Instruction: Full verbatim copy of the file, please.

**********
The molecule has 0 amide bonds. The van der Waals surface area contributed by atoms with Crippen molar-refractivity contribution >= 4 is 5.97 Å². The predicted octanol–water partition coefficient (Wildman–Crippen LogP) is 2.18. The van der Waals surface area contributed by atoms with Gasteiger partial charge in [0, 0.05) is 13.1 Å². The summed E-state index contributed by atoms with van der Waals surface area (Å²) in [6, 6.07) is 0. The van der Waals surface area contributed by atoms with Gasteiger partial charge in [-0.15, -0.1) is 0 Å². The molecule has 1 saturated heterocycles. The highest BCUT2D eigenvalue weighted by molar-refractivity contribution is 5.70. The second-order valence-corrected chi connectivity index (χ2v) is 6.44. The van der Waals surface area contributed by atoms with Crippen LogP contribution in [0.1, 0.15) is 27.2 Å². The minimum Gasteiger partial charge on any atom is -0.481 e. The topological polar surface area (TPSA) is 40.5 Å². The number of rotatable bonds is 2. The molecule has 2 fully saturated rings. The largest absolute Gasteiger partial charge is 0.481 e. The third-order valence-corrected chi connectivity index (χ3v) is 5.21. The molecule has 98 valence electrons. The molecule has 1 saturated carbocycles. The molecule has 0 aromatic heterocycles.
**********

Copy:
The molecule has 0 amide bonds. The van der Waals surface area contributed by atoms with Crippen molar-refractivity contribution >= 4 is 5.97 Å². The predicted octanol–water partition coefficient (Wildman–Crippen LogP) is 2.18. The van der Waals surface area contributed by atoms with Gasteiger partial charge in [0, 0.05) is 13.1 Å². The summed E-state index contributed by atoms with van der Waals surface area (Å²) in [6, 6.07) is 0. The van der Waals surface area contributed by atoms with Gasteiger partial charge in [-0.15, -0.1) is 0 Å². The molecule has 1 saturated heterocycles. The highest BCUT2D eigenvalue weighted by molar-refractivity contribution is 5.70. The second-order valence-corrected chi connectivity index (χ2v) is 6.44. The van der Waals surface area contributed by atoms with Crippen LogP contribution in [0.1, 0.15) is 27.2 Å². The minimum Gasteiger partial charge on any atom is -0.481 e. The topological polar surface area (TPSA) is 40.5 Å². The number of rotatable bonds is 2. The molecule has 2 fully saturated rings. The largest absolute Gasteiger partial charge is 0.481 e. The third-order valence-corrected chi connectivity index (χ3v) is 5.21. The molecule has 98 valence electrons. The molecule has 1 saturated carbocycles. The molecule has 0 aromatic heterocycles.